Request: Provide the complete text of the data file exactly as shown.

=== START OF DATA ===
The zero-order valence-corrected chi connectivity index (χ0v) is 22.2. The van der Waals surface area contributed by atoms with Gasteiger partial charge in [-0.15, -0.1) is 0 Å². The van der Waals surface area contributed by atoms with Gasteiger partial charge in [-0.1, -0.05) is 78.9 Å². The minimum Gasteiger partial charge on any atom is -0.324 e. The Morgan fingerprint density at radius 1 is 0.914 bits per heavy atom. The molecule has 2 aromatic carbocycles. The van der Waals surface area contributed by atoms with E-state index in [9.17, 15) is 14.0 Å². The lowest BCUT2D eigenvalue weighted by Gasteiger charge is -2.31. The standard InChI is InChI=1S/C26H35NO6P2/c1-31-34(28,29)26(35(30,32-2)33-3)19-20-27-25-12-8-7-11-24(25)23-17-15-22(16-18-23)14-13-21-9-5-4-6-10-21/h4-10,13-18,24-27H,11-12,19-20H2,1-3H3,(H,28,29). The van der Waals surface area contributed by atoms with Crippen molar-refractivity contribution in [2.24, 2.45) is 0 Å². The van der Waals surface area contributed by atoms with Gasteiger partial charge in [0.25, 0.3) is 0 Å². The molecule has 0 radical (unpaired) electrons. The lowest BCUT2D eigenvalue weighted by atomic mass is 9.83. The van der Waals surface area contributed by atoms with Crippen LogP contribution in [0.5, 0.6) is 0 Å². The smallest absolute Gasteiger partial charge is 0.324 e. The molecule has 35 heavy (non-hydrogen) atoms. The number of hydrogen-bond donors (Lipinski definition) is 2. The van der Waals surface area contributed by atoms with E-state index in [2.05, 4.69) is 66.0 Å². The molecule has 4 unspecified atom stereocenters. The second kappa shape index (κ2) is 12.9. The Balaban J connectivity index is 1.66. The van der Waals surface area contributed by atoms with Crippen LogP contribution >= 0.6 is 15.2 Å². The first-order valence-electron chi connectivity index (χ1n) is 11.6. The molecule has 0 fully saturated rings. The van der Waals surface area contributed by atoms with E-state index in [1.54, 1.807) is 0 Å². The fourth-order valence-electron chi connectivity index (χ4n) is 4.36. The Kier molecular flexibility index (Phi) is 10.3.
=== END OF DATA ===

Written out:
The zero-order valence-corrected chi connectivity index (χ0v) is 22.2. The van der Waals surface area contributed by atoms with Gasteiger partial charge in [-0.15, -0.1) is 0 Å². The van der Waals surface area contributed by atoms with Gasteiger partial charge in [-0.1, -0.05) is 78.9 Å². The minimum Gasteiger partial charge on any atom is -0.324 e. The Morgan fingerprint density at radius 1 is 0.914 bits per heavy atom. The molecule has 2 aromatic carbocycles. The van der Waals surface area contributed by atoms with E-state index in [9.17, 15) is 14.0 Å². The lowest BCUT2D eigenvalue weighted by Gasteiger charge is -2.31. The standard InChI is InChI=1S/C26H35NO6P2/c1-31-34(28,29)26(35(30,32-2)33-3)19-20-27-25-12-8-7-11-24(25)23-17-15-22(16-18-23)14-13-21-9-5-4-6-10-21/h4-10,13-18,24-27H,11-12,19-20H2,1-3H3,(H,28,29). The van der Waals surface area contributed by atoms with Crippen molar-refractivity contribution in [2.24, 2.45) is 0 Å². The van der Waals surface area contributed by atoms with Gasteiger partial charge in [0.25, 0.3) is 0 Å². The molecule has 0 radical (unpaired) electrons. The lowest BCUT2D eigenvalue weighted by atomic mass is 9.83. The van der Waals surface area contributed by atoms with Crippen LogP contribution in [0.5, 0.6) is 0 Å². The smallest absolute Gasteiger partial charge is 0.324 e. The molecule has 35 heavy (non-hydrogen) atoms. The number of hydrogen-bond donors (Lipinski definition) is 2. The van der Waals surface area contributed by atoms with E-state index in [2.05, 4.69) is 66.0 Å². The molecule has 4 unspecified atom stereocenters. The second kappa shape index (κ2) is 12.9. The Balaban J connectivity index is 1.66. The van der Waals surface area contributed by atoms with Crippen LogP contribution >= 0.6 is 15.2 Å². The first-order valence-electron chi connectivity index (χ1n) is 11.6. The molecule has 0 fully saturated rings. The van der Waals surface area contributed by atoms with E-state index in [1.54, 1.807) is 0 Å². The fourth-order valence-electron chi connectivity index (χ4n) is 4.36. The Kier molecular flexibility index (Phi) is 10.3.